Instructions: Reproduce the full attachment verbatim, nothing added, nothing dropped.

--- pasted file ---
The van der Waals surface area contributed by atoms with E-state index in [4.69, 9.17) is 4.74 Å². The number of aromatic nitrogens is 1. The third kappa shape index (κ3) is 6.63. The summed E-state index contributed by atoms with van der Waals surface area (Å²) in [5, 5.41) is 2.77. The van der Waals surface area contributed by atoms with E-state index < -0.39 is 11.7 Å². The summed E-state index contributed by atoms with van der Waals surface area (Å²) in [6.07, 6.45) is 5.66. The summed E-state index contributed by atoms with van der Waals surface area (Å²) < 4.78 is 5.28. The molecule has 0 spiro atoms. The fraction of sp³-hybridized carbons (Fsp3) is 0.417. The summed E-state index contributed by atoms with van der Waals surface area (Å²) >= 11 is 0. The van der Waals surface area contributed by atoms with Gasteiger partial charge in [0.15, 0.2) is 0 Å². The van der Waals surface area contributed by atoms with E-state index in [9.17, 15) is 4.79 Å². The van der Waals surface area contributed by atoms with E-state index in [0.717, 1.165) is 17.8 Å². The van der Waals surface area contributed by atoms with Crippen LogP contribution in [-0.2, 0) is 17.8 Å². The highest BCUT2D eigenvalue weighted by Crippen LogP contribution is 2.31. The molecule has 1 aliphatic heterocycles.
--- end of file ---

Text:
The van der Waals surface area contributed by atoms with E-state index in [4.69, 9.17) is 4.74 Å². The number of aromatic nitrogens is 1. The third kappa shape index (κ3) is 6.63. The summed E-state index contributed by atoms with van der Waals surface area (Å²) in [5, 5.41) is 2.77. The van der Waals surface area contributed by atoms with E-state index < -0.39 is 11.7 Å². The summed E-state index contributed by atoms with van der Waals surface area (Å²) in [6.07, 6.45) is 5.66. The summed E-state index contributed by atoms with van der Waals surface area (Å²) < 4.78 is 5.28. The molecule has 0 spiro atoms. The fraction of sp³-hybridized carbons (Fsp3) is 0.417. The summed E-state index contributed by atoms with van der Waals surface area (Å²) >= 11 is 0. The van der Waals surface area contributed by atoms with Gasteiger partial charge in [0.15, 0.2) is 0 Å². The van der Waals surface area contributed by atoms with E-state index in [9.17, 15) is 4.79 Å². The van der Waals surface area contributed by atoms with E-state index in [0.717, 1.165) is 17.8 Å². The van der Waals surface area contributed by atoms with Crippen LogP contribution in [-0.2, 0) is 17.8 Å². The highest BCUT2D eigenvalue weighted by Crippen LogP contribution is 2.31. The molecule has 1 aliphatic heterocycles.